House Oversight Committee Chairman Darrell Issa (R-CA) has grown tired of the foot-dragging from Eric Holder’s Justice Department. On Tuesday, he fired off a scathing letter to the Attorney General, pronouncing himself dismayed that the Justice Department waited an entire year to produce “documents that provide startling new details about the involvement of senior Department officials in what appeared to be the Fast and Furious cover-up.”
By the end of the four-page letter, Issa isn’t talking about “appearances” any more:
Since the Department initially misrepresented the facts and misled Congress, it is necessary to investigate the Department’s response to our investigation. Your actions lead us to conclude that the Department is actively engaged in a cover-up. It is essential for the Department’s Office of Legislative Affairs to facilitate the production of documents we have requested so we can complete our investigation. The Department’s persistent delay tactics make this task increasingly and unreasonably difficult.
(Emphasis mine.) The way Holder has been treating those House Oversight subpoenas, we’ll soon be talking about his slow response to the investigation of his slow response to the investigation of Fast and Furious.
Among the documents thumping onto Issa’s desk in a cloud of dust and cobwebs are emails showing Assistant Attorney General Lanny Breuer was still pushing “gun walking” tactics as late as February 4, 2011, even as another Assistant Attorney General, Ronald Weich, was telling Congress that nobody at Justice was walking guns across the border into Mexico. It’s remarkable how little Attorney General Holder claims to know about the goings-on in his department, with all these assistants running around.
Issa points out that Breuer was a gun-walking advocate as far back as the Bush Administration, during the earlier Operation Wide Receiver – which became briefly famous when Obama Administration apologists thought it might somehow lift some of the Operation Fast and Furious heat. We stopped hearing about Wide Receiver when those apologists thought it over, and realized that the failure of a smaller, earlier program including actual, if unsuccessful, attempts to track the weapons made the actions of Holder’s DOJ look worse.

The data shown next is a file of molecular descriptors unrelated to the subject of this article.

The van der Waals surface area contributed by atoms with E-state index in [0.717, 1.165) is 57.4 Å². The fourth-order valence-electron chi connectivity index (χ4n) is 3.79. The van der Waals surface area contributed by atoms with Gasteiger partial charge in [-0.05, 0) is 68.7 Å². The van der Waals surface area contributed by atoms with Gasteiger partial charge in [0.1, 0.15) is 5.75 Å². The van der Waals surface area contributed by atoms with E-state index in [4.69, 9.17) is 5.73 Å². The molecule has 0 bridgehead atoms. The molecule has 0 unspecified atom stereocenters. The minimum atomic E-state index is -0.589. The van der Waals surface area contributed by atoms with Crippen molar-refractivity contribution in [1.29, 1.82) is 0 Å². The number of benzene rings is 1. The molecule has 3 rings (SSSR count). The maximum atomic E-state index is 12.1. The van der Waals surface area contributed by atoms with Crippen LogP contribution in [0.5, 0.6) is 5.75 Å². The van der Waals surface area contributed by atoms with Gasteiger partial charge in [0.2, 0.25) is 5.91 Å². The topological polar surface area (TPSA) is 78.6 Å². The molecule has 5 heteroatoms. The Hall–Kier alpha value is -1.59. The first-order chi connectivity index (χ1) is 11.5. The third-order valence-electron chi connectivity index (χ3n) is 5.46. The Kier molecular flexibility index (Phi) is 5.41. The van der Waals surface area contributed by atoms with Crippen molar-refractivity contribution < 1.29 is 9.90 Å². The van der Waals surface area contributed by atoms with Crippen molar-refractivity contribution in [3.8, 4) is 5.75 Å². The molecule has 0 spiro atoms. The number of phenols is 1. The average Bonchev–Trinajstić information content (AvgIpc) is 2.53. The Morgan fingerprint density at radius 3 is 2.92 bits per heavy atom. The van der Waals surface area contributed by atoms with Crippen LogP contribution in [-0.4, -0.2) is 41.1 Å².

February 4, 2011 is an important date, because Holder has flatly refused to hand over any emails from after that date, “consistent with the way in which the Department of Justice has always conducted itself in its interactions.” Justice Department counsel has also refused to allow witnesses to answer questions about conversations held after February 4. Issa now calls this position “entirely unacceptable,” because an investigation into the Justice Department cover-up has begun, distinct from the inquiry into Operation Fast and Furious itself.
If nothing else, we’ve probably heard the last of Holder’s risible claims of “transparency.” Issa’s letter points out that two months after receiving its first subpoena on March 31, 2011, the Justice Department had produced zero documents. According to a Fox News report, the leading Senate investigator of Fast and Furious, Senator Charles Grassley (R-IA), says only 6,000 of the 80,000 documents covered by subpoena have been tendered. No justification for the withheld documents has been offered. The stone wall only began cracking when Issa started talking about filing criminal charges.
It looks like the time for such talk has come again, as Issa laid out a deadline for all subpoenaed documents to be delivered by 5:00 PM on February 9. Holder will also need to provide a detailed privilege log for any documents deemed unsuitable for release. “If the Department continues to obstruct the congressional inquiry by not providing documents and information,” Issa warns Holder, “this Committee will have no alternative but to move forward with proceedings to hold you in contempt of Congress.”
Holder may very well decide to tough out that contempt citation, since it can be filibustered or otherwise waylaid in Congress. Also, this Administration hasn’t exactly been shy about usurping or ignoring the “implied” powers of Congress. Even if the contempt citation sticks, Holder would still receive a court defense before facing the possibility of a fine, or up to a year in federal prison.
Given Holder’s behavior thus far, and what we’ve already learned about Operation Fast and Furious, he might like those odds better than what could happen to him if the documents he’s been so desperately protecting find their way into the hands of Congressional investigators. He only has to hold out for a few more months to get past the 2012 election and secure any necessary pardons from President Obama, and then he can leave office with the Left’s illusions about him reasonably intact.